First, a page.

More recently, in an effort to increase the speed of the marking operation and to reduce the time required to change the combination of the alphanumeric characters for a message to be inscribed on a workpiece, noncontact markers, such as ink jet or spray printers, as well as dot matrix engraving machines have been utilized. Ink jet or spray printers are predominantly used to imprint on recording medium, such as paper. Examples of known ink jet or spray markers are disclosed in U.S. Pat. Nos. 3,787,884; 4,272,773; 4,356,499; 4,376,284; 4,412,232 and 4,415,909.
Programmable dot matrix printers are well known, such as is disclosed in U.S. Pat. No. 4,412,232. U.S. Pat. No. 4,415,909 discloses an ink jet printer which includes a print head movably supported along a line of print with the line of symmetry of the printhead being at an angle relative to the direction of motion. This arrangement produces a vertical column of dots perpendicular to the direction of movement. A nozzle array is formed in a pattern to generate equally separated rows of dots on the recording media. A drive element is associated with each nozzle, and a piezoelectric crystal initiates the formation of ink droplets which are ejected from the nozzle. The times for energizing the individual print elements are remotely controlled to minimize the gap between the nozzles in forming dot matrix type printing.
U.S. Pat. No. 3,892,174 discloses a spray marking device operable to apply a dot matrix mark to an object moving along a conveyor. It is stated that the dots may also be represented by an impact mark. Electrical controls are provided to select the desired alphanumeric characters and to control movement of the object to be marked.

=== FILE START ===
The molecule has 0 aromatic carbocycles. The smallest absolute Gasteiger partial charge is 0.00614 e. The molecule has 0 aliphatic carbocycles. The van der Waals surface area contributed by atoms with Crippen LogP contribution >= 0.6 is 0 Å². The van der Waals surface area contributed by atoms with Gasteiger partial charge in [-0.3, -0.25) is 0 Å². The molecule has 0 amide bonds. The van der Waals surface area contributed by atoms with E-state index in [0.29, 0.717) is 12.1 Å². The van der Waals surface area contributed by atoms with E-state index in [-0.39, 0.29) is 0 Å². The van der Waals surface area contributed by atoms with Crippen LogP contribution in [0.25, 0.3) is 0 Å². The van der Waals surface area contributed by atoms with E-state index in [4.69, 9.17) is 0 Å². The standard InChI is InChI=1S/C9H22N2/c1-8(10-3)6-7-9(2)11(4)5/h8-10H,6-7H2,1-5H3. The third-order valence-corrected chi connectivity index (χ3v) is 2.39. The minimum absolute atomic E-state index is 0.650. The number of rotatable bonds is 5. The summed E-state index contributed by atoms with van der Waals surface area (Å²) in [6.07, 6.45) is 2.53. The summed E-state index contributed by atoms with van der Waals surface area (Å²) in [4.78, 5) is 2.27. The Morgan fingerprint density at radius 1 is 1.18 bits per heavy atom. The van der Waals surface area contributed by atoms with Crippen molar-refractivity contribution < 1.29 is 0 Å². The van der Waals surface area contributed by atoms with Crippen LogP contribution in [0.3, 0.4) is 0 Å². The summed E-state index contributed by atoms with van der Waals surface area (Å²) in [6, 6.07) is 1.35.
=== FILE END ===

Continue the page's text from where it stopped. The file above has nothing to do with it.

British Pat. No. 2,002,694 discloses a programmable dot matrix type of engraver for impressing a selected size of alphanumeric characters on a workpiece. The engraver is computer controlled to provide selective continuous marking of the workpiece to overcome the delays encountered with manual engravers. An engraving tool is supported on an arm which is movable on a carriage by a leadscrew rotated by a stepping motor. The carriage is movably mounted on a horizontal arm that is, in turn, supported by a vertical column above a base on which the workpiece to be marked is stationarily positioned. With this arrangement, the engraving tool is movable along horizontal X and Y axes. The engraving tool includes a punch which is remotely controlled by a central processing unit through a solenoid operated air valve to form the desired dot matrix character whereby the size of the figure engraved is determined by the number of stepping motor steps between each point of the 7×5 matrix. Furthermore, similar to the wire dot matrix printers for computers, there is now also available an engraver with marking pins selectively actuated and arranged in a straight line configuration, which can form alphanumeric characters by collectively traversing a given number of lateral units.
U.S. Pat. No. 4,506,999 entitled "Program Controlled Pin Matrix Embossing Apparatus" discloses pneumatically controlled apparatus that includes an array of pins utilized to emboss alphanumeric characters in an object. Seven pins move across the object and selectively mark the object with the desired characters. The angular arrangement of the pins determines the height of the characters and rotation of the head adjusts the angle of the line of pins. The angular adjustment is made manually by means of ball lock pins.